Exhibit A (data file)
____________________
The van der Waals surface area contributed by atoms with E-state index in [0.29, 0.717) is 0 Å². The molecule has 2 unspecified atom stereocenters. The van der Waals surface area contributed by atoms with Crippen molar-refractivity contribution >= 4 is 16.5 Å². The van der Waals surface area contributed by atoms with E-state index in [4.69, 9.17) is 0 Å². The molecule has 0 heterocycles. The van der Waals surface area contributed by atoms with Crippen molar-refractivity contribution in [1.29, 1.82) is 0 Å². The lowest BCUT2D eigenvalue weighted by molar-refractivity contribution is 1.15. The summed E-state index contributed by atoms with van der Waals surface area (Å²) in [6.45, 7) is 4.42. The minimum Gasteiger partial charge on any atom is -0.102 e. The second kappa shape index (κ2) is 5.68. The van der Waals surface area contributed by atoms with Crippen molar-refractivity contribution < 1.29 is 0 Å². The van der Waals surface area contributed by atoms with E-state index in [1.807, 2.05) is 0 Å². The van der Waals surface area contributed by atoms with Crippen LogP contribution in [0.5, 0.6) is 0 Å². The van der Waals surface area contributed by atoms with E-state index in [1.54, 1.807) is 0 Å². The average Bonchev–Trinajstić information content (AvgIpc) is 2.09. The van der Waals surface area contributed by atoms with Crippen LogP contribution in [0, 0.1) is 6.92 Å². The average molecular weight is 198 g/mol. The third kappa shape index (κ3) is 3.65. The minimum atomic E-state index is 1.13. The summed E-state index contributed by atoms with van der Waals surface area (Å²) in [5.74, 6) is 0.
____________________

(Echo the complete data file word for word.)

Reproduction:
The van der Waals surface area contributed by atoms with E-state index in [0.29, 0.717) is 0 Å². The molecule has 2 unspecified atom stereocenters. The van der Waals surface area contributed by atoms with Crippen molar-refractivity contribution >= 4 is 16.5 Å². The van der Waals surface area contributed by atoms with E-state index in [4.69, 9.17) is 0 Å². The molecule has 0 heterocycles. The van der Waals surface area contributed by atoms with Crippen molar-refractivity contribution in [1.29, 1.82) is 0 Å². The lowest BCUT2D eigenvalue weighted by molar-refractivity contribution is 1.15. The summed E-state index contributed by atoms with van der Waals surface area (Å²) in [6.45, 7) is 4.42. The minimum Gasteiger partial charge on any atom is -0.102 e. The second kappa shape index (κ2) is 5.68. The van der Waals surface area contributed by atoms with Crippen molar-refractivity contribution < 1.29 is 0 Å². The van der Waals surface area contributed by atoms with E-state index in [1.807, 2.05) is 0 Å². The van der Waals surface area contributed by atoms with Crippen LogP contribution in [0.5, 0.6) is 0 Å². The van der Waals surface area contributed by atoms with E-state index in [1.54, 1.807) is 0 Å². The average Bonchev–Trinajstić information content (AvgIpc) is 2.09. The van der Waals surface area contributed by atoms with Crippen LogP contribution in [0, 0.1) is 6.92 Å². The average molecular weight is 198 g/mol. The third kappa shape index (κ3) is 3.65. The minimum atomic E-state index is 1.13. The summed E-state index contributed by atoms with van der Waals surface area (Å²) in [5.74, 6) is 0.